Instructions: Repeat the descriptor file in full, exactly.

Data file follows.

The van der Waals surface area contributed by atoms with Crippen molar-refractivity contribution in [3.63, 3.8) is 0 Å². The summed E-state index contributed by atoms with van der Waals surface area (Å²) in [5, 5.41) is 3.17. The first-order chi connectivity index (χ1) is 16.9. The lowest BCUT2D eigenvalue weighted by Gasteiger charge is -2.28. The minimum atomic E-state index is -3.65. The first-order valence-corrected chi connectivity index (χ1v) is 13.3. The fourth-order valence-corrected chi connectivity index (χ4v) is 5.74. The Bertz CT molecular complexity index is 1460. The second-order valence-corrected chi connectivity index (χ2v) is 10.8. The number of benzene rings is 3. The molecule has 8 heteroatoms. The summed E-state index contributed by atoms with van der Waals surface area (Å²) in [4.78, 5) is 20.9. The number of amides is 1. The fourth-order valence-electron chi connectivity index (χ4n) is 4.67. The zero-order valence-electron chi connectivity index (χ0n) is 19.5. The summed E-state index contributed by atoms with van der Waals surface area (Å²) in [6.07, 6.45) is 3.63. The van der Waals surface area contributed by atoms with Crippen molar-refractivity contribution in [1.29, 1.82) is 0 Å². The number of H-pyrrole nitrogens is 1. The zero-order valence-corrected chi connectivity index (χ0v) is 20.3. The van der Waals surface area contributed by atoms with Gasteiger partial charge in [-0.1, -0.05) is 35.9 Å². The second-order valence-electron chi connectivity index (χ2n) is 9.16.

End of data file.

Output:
The van der Waals surface area contributed by atoms with Crippen molar-refractivity contribution in [3.63, 3.8) is 0 Å². The summed E-state index contributed by atoms with van der Waals surface area (Å²) in [5, 5.41) is 3.17. The first-order chi connectivity index (χ1) is 16.9. The lowest BCUT2D eigenvalue weighted by Gasteiger charge is -2.28. The minimum atomic E-state index is -3.65. The first-order valence-corrected chi connectivity index (χ1v) is 13.3. The fourth-order valence-corrected chi connectivity index (χ4v) is 5.74. The Bertz CT molecular complexity index is 1460. The second-order valence-corrected chi connectivity index (χ2v) is 10.8. The number of benzene rings is 3. The molecule has 8 heteroatoms. The summed E-state index contributed by atoms with van der Waals surface area (Å²) in [4.78, 5) is 20.9. The number of amides is 1. The fourth-order valence-electron chi connectivity index (χ4n) is 4.67. The zero-order valence-electron chi connectivity index (χ0n) is 19.5. The summed E-state index contributed by atoms with van der Waals surface area (Å²) in [6.07, 6.45) is 3.63. The van der Waals surface area contributed by atoms with Crippen molar-refractivity contribution in [1.29, 1.82) is 0 Å². The number of H-pyrrole nitrogens is 1. The zero-order valence-corrected chi connectivity index (χ0v) is 20.3. The van der Waals surface area contributed by atoms with Gasteiger partial charge in [-0.1, -0.05) is 35.9 Å². The second-order valence-electron chi connectivity index (χ2n) is 9.16.